Academy of Breastfeeding Medicine Recommends Healthcare Workers Use Term ‘Father’s Milk’

They also advised the term “lactating person” instead of “nursing mother.”

QUICK FACTS:
  • The Academy of Breastfeeding Medicine has issued a guide advising hospitals and health care professionals to use more “gender-inclusive” language.
  • The guide is requesting the replacement of “traditional terms” including “breast milk” and “mother’s milk.”
  • Instead, healthcare workers are asked to use the terms “human milk” or “parent’s milk,” even recommending “father’s milk” as an option.
  • Evolutionary biologist Colin Wright shared a link and screenshot from the guide, which shows that terms “gestational parent” is recommended instead of “mother,” “lactating person” instead of “nursing mother,” and “chestfeeding” instead of “breastfeeding.”
HOW CHANGES ARE BEING ROLLED OUT:
  • Wright told journalists “This document was sent to me by a friend whose wife is a hospital nurse for new moms and their babies. He said this new ‘inclusive terminology’ is being implemented at her hospital, and that nurses and other health professionals are being required to ask each patient what terms they wish to have used when discussing their care.”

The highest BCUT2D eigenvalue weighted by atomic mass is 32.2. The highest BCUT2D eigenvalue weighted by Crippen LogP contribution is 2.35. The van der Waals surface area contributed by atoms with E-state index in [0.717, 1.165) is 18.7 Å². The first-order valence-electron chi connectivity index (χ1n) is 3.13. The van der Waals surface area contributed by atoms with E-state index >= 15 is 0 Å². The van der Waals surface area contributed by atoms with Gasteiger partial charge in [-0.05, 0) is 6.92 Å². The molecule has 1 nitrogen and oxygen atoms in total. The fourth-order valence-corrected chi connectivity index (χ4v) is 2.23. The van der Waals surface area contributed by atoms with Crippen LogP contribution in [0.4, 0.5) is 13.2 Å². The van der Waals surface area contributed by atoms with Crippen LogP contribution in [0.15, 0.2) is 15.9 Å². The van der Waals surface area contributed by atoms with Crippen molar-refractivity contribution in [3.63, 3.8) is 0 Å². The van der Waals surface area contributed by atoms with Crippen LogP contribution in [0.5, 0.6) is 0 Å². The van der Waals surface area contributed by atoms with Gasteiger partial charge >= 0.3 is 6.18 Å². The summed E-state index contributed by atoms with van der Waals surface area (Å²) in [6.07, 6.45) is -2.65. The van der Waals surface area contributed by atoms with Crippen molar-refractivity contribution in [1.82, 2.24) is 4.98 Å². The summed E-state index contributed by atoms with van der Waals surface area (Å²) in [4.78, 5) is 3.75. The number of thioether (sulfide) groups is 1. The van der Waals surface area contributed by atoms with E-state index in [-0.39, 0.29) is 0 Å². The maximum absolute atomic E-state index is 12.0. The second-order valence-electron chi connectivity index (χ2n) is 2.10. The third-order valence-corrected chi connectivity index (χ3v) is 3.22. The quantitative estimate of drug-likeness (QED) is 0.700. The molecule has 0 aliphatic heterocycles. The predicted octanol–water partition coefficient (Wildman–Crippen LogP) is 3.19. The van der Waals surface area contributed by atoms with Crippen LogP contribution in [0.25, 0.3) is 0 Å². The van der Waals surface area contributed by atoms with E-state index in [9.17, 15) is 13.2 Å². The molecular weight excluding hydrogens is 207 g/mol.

• He continued, “While this policy is portrayed as creating a friendly and ‘inclusive’ hospital atmosphere, I think most people would rather have nurses focused on more important things like medications and proper dosages instead of devoting mental real estate to memorizing lists of inane ‘inclusive’ terminology.”
BACKGROUND:
  • Academy of Breastfeeding Medicine issued a statement last year about its position reiterating its dedication to gender equality and health equity while outlining rules for language use when talking about infant feeding, lactation, and gender.
  • “Language has power. The language that we use should be as inclusive as possible when discussing infant feeding,” said Laura Kair, the medical director of well newborn care at UC Davis Children’s Hospital and ABM taskforce member. “When working with patients it is best to ask them their affirmed terminology. When communicating medical research, language should accurately reflect the population studied so as not to mask research needs.”